Review Of The Padfield-Phillips

Debate On Water Baptism

by Greg Gwin

On November 8th and 9th, 1990, David Padfield met Don Phillips in debate on the subject of Bible baptism. Brother Padfield preaches the gospel in Evansville, Indiana, and labors with the Eastside congregation in that city. Mr. Phillips was the "senior pastor" of the First Baptist Church in Terre Haute, Indiana.

Anticipation for a profitable debate ran very high for several reasons. First, the debate propositions were very plainly worded and struck to the very heart of the important issue of baptism's role in God's plan of salvation (see below). It looked as though there would be no attempt by either debater to quibble or side-step the points of controversy. Second, the debate was to be held in the building of the First Baptist Church in Terre Haute where Mr. Phillips is the "pastor." This congregation boasts a membership in excess of 1,000 persons. It appeared that an incredible opportunity to teach a large number of denominationalists had developed. In fact, some expressed a certain amazement that the Baptists would so freely offer an audience for such a discussion. Finally, Mr. Phillips seemed to be a worthy opponent. He has a doctorate degree, has taught in Baptist seminaries, and has engaged in other debates. The outlook for a good debate could hardly have been better.

While everything appeared to be good in advance, disappointment set in as the debate began. Attendance was good for both nights, ranging from 150 to 200. Brethren from 10 states were in the audience, coming from as far away as Texas and Florida. Some from institutional churches of Christ in Terre Haute, Evansville, and Illinois were also present. But, the Baptists did not come. Only a handful from Mr. Phillips' large congregation came out to hear this important discussion.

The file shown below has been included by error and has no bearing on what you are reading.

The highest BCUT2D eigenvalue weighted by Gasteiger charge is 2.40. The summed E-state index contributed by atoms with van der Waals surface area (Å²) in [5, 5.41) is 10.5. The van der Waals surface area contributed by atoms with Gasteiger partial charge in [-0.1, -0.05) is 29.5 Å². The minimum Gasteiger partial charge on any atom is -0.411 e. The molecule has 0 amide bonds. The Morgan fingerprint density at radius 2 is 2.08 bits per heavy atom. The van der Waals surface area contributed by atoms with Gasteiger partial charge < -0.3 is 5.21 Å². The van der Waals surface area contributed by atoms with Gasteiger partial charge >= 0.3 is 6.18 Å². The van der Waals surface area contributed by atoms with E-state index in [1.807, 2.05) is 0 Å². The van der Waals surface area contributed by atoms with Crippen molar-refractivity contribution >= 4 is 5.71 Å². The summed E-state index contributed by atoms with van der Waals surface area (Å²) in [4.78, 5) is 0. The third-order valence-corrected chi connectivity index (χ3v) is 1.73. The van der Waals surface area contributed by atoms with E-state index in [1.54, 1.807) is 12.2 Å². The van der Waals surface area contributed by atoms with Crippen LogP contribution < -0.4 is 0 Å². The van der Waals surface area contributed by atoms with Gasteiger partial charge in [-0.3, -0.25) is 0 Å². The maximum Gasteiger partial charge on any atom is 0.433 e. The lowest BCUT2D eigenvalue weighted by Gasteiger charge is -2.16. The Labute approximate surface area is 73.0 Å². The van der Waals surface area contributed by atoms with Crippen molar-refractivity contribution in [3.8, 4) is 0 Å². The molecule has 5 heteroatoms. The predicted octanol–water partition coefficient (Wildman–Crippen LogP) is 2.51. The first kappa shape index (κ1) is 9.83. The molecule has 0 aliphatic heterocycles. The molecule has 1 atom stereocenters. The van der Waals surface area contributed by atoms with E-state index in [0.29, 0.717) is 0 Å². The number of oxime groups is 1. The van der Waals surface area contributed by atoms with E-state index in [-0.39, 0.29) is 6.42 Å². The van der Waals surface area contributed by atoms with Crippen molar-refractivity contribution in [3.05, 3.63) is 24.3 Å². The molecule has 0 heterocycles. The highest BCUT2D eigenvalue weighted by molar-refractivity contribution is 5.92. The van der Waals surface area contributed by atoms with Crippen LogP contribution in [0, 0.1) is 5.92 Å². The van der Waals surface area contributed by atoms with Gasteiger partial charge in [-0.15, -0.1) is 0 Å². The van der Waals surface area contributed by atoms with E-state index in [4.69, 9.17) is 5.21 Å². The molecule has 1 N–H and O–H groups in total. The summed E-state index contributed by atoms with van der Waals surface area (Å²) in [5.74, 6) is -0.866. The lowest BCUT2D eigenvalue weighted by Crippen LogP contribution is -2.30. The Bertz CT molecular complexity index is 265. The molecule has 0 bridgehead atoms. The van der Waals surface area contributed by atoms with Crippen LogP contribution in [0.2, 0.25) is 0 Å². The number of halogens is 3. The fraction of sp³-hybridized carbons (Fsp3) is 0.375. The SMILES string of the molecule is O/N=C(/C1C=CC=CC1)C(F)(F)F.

On the first night of the discussion, brother Padfield affirmed the proposition: "The Scriptures teach that water baptism is for (in order to obtain) the remission of sins." He affirmed that men are saved by faith, but not faith alone. In an interesting opening speech, Padfield used John 1:12, which is sometimes a Baptist "proof text," and showed that believers have the "power (right) to become the sons of God." The question for the rest of the debate was, "How do believers exercise their right to become the children of God?" In his other affirmative speeches, Padfield used the examples of the Ethiopian Eunuch and Saul of Tarsus to answer the question. He made reference to passages like Mark 16:16, Acts 2:38, John 3:5, and others.

In his rebuttal of Padfield's affirmative arguments, Mr. Phillips demonstrated his lack of respect for the inspired Scriptures. He claimed that our own personal "experience is a fundamental part of interpreting God's word. Phillips insisted that salvation was totally unconditional. He maintained that faith was not a condition, rather a response. He argued that most of the references to baptism in the New Testament had to do with Spirit baptism, and some that seem to discuss water baptism had actually been incorrectly interpreted. Finally, he stated that some of the passages that Padfield had used did not really belong in the inspired text, they had been added later by copyists and commentators. Padfield produced a large pair of scissors and asked Phillips to specify which passages should be cut out of the Bible. Mr. Phillips refused to make such a specification.